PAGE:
Bentham’s Panopticon operated under the ethos that the subjugated were always seen but could never see, and the oppressors always seeing, but never seen. This concept for a prison was intended for the prisoners to internalise the constant sense of being seen, and modify their behaviour accordingly, thereby becoming their own captors.
Sure, I hear you cry, almost every other day someone brings up Bentham’s Panopticon ―at the bus stop, in the smoking area of my local Spoons ―but tell me something I haven’t hashed out over a jug of Woo Woo. In the words of Mark Zuckerberg, of Facebook fame, “Compromised free will via mental torture tactics? Get on it.” (Not necessarily verbatim.)
As the generation for whom Bebo, MySpace and Facebook came in with the puberty hormones, increasingly the new media seem to have changed the way we interact, even think. Everyone knows at least one Status Updater – the kind of rampant attention seeker who thinks anyone shives a git that they’re having a night in with the girls. Apologies if you’re guilty of this kind of blatant hash-tag promiscuity but, in the nicest possible way, you are literally impeding the progress of evolution. Smiley face.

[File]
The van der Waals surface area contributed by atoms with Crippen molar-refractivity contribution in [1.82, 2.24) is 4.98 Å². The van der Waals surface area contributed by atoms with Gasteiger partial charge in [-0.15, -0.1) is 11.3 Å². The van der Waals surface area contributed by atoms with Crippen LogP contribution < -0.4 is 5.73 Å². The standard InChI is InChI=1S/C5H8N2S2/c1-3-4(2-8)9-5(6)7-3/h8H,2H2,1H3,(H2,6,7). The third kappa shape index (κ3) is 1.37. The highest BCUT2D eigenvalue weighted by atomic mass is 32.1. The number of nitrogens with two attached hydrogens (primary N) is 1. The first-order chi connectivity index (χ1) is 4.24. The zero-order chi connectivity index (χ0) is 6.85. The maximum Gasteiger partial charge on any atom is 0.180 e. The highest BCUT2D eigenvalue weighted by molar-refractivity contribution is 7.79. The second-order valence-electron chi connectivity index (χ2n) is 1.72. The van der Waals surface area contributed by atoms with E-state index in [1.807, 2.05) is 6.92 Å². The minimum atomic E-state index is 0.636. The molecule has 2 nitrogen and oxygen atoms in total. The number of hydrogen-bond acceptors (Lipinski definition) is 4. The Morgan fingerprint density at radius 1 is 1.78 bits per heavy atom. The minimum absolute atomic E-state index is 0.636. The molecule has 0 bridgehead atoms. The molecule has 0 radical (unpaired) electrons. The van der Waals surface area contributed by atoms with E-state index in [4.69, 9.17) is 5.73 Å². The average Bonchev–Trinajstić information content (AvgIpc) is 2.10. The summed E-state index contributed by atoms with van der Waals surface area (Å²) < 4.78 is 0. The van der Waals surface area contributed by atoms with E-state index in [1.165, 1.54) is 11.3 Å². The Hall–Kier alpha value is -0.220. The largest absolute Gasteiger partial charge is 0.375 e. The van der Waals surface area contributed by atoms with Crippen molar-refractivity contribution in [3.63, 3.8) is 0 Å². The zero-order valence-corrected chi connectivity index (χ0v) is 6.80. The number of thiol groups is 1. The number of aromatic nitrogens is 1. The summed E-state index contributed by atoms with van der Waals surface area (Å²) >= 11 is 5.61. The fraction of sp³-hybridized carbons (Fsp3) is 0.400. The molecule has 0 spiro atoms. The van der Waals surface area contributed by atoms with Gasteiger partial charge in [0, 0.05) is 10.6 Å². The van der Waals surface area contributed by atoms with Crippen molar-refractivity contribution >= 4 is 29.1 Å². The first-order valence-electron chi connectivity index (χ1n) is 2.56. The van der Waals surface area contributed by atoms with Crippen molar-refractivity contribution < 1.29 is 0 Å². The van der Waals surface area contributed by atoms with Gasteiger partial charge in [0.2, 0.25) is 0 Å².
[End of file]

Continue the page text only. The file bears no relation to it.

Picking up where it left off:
In a terrifyingly Orwellian twist of technology, unless you opt-out the iPhone now ‘signs you in’ to a location on Facebook for all the world’s stalking pleasure―including your questionable colleague who counts Call of Duty as social interaction and green Rizlas as one of his five a day. A friend recently found herself engaged in a one man game of hide-and-seek in a department store when her iPhone showed her someone she’d rather not run into wandering around the same shop. What we’ve essentially done here is created a Marauders’ Map for muggles. Well bloody done, JK. Is this what you wanted? Is it??
Now, I hate to resort to hyperbole (I fuckin’ don’t) but is it possible that we’ve internalised the sense of being seen to such a degree that we no longer experience life immediately, but rather as a future status or Facebook photo album? Has Facebook become a kind of Panopticon, holding us entrapped by the feeling that we are constantly watched? In the knowledge that attempting to leave could be social suicide, we’re in danger of living a life of pure signification where everyone’s a writer, the photos become more important than the holiday and we’re unable to ever abandon ourselves fully to experience.
Obviously, unlike Bentham’s model, it’s the prisoners who are watching each other, so that’s really where my analogy breaks down, but if I’ve learnt one thing in life it’s this: when it comes to drawing tenuous connections between 18th century political philosophers and social networking sites…you can’t win ‘em all.